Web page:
# Relational Databases: Using Calculations

## Relational Databases: Using Calculations

Understanding Calculations in Relational Databases

• Calculations in relational databases are mathematical operations used to generate results from numerical data stored in the database.
• These calculations are crucial in deriving valuable insights from data, such as summaries, averages, and trends.

Basic Database Calculations

• Most common basic calculations in relational databases include addition, subtraction, multiplication, and division of numerical fields in a database.
• These calculations often form the basis for more complex operations and data analysis.

Use of Aggregate Functions

• Aggregate functions are used in SQL to compute a single result from a set of input values, such as `SUM()`, `AVG()`, `MAX()`, `MIN()`, and `COUNT()`.
• For example, `SUM(column_name)` function would return the sum of all values in the provided column.

Conditional Calculations with CASE Statement

• A CASE statement in SQL can be used to perform conditional calculations.
• This allows different calculations to be performed on a row depending on whether it meets certain criteria. For example, one could calculate a different tax percentage based on the value of a ‘Salary’ field.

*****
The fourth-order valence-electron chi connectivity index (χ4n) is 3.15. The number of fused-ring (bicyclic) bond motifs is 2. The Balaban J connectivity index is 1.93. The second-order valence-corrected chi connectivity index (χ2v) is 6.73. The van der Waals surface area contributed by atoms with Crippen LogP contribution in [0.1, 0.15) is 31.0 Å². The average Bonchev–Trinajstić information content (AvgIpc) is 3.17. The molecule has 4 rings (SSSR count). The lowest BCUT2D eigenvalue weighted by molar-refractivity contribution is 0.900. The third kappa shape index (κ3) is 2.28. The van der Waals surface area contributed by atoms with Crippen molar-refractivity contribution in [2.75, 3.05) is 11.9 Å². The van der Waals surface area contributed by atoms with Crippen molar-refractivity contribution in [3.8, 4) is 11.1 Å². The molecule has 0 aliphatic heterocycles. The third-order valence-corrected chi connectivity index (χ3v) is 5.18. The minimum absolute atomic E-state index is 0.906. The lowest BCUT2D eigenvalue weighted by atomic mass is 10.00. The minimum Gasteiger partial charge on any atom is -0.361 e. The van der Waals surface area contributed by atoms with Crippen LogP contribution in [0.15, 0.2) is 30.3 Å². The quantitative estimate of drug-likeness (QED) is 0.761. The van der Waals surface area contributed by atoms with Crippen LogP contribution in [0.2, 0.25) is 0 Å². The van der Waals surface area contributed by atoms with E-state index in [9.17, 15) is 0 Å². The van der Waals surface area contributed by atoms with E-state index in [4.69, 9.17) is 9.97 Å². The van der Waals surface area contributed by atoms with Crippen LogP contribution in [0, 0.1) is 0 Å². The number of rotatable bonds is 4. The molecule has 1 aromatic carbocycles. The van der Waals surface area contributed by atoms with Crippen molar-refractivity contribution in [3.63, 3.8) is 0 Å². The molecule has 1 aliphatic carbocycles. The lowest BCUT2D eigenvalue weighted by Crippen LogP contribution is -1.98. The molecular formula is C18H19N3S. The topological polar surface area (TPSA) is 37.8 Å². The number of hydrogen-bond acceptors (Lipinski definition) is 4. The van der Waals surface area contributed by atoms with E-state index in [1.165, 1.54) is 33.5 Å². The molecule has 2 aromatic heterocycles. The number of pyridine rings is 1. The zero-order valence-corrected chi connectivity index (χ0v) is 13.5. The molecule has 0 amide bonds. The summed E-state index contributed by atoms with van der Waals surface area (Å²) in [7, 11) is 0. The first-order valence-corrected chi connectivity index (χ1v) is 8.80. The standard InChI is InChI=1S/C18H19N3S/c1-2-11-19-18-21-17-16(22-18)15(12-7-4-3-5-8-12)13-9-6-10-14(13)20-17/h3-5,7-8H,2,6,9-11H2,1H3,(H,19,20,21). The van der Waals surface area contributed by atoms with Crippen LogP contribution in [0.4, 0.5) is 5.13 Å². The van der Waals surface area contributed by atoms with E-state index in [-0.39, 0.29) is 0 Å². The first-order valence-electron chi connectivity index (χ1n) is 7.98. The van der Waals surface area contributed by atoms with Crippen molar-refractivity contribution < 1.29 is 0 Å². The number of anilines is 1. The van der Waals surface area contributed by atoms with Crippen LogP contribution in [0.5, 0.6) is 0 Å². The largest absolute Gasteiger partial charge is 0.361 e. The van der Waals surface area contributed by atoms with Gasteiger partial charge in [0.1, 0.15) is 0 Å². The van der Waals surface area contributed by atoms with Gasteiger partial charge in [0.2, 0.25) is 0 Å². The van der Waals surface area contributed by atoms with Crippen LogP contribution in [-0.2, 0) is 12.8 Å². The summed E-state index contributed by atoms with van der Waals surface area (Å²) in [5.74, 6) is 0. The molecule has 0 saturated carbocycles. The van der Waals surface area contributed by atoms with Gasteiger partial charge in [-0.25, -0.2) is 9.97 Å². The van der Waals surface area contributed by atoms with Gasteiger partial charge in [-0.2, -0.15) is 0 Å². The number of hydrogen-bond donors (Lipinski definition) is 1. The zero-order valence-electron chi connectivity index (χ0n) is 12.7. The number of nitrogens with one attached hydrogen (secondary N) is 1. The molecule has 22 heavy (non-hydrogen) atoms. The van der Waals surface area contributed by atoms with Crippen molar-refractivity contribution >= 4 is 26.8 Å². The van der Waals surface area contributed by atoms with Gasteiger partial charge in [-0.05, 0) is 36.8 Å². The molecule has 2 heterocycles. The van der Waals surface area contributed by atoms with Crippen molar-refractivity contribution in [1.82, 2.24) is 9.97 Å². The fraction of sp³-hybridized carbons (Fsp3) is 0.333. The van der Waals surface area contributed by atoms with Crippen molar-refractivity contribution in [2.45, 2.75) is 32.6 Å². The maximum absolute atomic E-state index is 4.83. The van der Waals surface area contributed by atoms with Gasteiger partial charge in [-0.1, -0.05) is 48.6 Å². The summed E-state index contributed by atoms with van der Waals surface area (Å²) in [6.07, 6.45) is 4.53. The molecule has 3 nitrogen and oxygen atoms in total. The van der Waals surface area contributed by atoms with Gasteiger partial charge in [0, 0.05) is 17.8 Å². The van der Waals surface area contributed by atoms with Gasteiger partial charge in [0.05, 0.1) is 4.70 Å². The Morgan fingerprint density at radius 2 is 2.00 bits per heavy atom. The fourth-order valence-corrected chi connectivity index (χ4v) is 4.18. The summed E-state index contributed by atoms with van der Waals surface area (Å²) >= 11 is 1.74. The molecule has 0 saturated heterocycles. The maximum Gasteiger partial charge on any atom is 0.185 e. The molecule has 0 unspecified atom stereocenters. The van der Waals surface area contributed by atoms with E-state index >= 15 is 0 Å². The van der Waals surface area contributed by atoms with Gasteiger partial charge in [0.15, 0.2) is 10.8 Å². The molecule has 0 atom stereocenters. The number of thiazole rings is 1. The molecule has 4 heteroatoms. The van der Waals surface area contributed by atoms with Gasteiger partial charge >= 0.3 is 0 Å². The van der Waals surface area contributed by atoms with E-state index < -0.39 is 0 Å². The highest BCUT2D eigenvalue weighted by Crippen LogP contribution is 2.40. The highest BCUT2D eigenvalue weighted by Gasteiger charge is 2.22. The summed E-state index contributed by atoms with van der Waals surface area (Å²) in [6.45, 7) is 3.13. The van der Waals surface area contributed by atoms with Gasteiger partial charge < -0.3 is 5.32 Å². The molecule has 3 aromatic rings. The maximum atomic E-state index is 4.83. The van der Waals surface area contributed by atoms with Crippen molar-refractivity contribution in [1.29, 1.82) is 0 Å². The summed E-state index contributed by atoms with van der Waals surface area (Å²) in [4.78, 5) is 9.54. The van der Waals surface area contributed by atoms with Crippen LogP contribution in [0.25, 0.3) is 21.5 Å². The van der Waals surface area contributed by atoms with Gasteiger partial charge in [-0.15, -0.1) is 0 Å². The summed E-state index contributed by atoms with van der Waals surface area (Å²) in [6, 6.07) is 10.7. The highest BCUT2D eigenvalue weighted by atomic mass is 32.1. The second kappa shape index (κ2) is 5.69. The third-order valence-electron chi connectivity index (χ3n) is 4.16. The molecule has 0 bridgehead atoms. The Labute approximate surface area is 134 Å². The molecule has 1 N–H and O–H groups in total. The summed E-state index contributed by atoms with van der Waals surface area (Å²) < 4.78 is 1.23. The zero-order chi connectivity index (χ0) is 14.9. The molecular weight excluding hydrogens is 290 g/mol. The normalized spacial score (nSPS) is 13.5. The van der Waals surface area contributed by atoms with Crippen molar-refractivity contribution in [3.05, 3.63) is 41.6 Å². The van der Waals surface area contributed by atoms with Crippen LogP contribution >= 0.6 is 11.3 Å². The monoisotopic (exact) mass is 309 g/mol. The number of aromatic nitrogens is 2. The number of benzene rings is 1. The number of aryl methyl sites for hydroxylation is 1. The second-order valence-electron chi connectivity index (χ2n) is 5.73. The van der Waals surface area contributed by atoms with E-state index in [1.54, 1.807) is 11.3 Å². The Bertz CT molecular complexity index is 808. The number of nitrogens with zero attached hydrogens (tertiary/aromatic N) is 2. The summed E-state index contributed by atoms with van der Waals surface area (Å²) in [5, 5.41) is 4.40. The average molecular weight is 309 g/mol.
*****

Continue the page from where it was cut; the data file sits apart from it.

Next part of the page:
Using the GROUP BY Clause in Calculations

• SQL’s `GROUP BY` clause allows users to group rows that have the same values in specified columns into aggregated data.
• This is useful for applying calculations to subsets of data. For example, one could calculate the average salary of employees in each department using `AVG(Salary)` in conjunction with a `GROUP BY Department` clause.

Deriving New Columns through Calculations

• It’s possible to generate new columns as result of calculations.
• For instance, the SQL expression `SELECT Salary, (Salary * 0.1) as 'Tax' FROM Employees;` would generate a new ‘Tax’ column that contains each employee’s tax calculated at 10% of their salary.

Testing Calculations

• Testing is vital to ensure that calculations carry out the correct operation and produce the expected results.
• This involves inserting known data, applying the calculation, and checking the results against expected outcomes. Any discrepancies should be identified and resolved.

Calculations and Database Performance

• Complex calculations can sometimes have an impact on overall database performance.
• To maintain efficient operation, it’s recommended to optimise calculations by minimising their complexity where possible, and by performing calculations during off-peak usage times.